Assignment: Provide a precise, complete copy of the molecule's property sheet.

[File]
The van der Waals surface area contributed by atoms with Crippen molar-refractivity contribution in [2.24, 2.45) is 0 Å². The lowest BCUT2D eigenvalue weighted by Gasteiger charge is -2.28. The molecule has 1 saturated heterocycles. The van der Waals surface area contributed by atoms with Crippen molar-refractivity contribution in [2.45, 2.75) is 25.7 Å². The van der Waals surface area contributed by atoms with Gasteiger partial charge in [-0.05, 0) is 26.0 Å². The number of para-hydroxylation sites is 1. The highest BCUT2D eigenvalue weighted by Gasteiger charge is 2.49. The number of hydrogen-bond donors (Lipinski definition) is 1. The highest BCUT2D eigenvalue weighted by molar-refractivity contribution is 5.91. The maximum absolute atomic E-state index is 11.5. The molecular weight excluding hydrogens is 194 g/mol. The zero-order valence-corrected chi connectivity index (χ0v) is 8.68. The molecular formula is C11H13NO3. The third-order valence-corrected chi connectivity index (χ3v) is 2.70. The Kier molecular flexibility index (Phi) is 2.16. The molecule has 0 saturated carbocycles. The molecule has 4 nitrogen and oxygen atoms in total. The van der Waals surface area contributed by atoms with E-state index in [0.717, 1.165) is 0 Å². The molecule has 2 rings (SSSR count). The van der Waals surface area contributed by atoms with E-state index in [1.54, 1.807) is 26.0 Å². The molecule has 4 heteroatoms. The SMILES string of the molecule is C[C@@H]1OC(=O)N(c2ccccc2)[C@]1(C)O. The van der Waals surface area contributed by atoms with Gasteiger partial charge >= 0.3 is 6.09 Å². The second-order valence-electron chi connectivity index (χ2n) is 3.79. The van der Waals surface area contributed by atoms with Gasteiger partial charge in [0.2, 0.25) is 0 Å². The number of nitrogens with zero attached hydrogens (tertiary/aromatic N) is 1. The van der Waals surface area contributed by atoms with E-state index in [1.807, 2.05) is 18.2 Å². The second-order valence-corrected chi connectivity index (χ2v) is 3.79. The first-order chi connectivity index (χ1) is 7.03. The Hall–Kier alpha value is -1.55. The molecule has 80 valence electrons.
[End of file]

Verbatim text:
The van der Waals surface area contributed by atoms with Crippen molar-refractivity contribution in [2.24, 2.45) is 0 Å². The lowest BCUT2D eigenvalue weighted by Gasteiger charge is -2.28. The molecule has 1 saturated heterocycles. The van der Waals surface area contributed by atoms with Crippen molar-refractivity contribution in [2.45, 2.75) is 25.7 Å². The van der Waals surface area contributed by atoms with Gasteiger partial charge in [-0.05, 0) is 26.0 Å². The number of para-hydroxylation sites is 1. The highest BCUT2D eigenvalue weighted by Gasteiger charge is 2.49. The number of hydrogen-bond donors (Lipinski definition) is 1. The highest BCUT2D eigenvalue weighted by molar-refractivity contribution is 5.91. The maximum absolute atomic E-state index is 11.5. The molecular weight excluding hydrogens is 194 g/mol. The zero-order valence-corrected chi connectivity index (χ0v) is 8.68. The molecular formula is C11H13NO3. The third-order valence-corrected chi connectivity index (χ3v) is 2.70. The Kier molecular flexibility index (Phi) is 2.16. The molecule has 0 saturated carbocycles. The molecule has 4 nitrogen and oxygen atoms in total. The van der Waals surface area contributed by atoms with E-state index in [0.717, 1.165) is 0 Å². The molecule has 2 rings (SSSR count). The van der Waals surface area contributed by atoms with E-state index in [1.54, 1.807) is 26.0 Å². The molecule has 4 heteroatoms. The SMILES string of the molecule is C[C@@H]1OC(=O)N(c2ccccc2)[C@]1(C)O. The van der Waals surface area contributed by atoms with Gasteiger partial charge >= 0.3 is 6.09 Å². The second-order valence-electron chi connectivity index (χ2n) is 3.79. The van der Waals surface area contributed by atoms with Gasteiger partial charge in [0.2, 0.25) is 0 Å². The number of nitrogens with zero attached hydrogens (tertiary/aromatic N) is 1. The van der Waals surface area contributed by atoms with E-state index in [1.807, 2.05) is 18.2 Å². The second-order valence-corrected chi connectivity index (χ2v) is 3.79. The first-order chi connectivity index (χ1) is 7.03. The Hall–Kier alpha value is -1.55. The molecule has 80 valence electrons.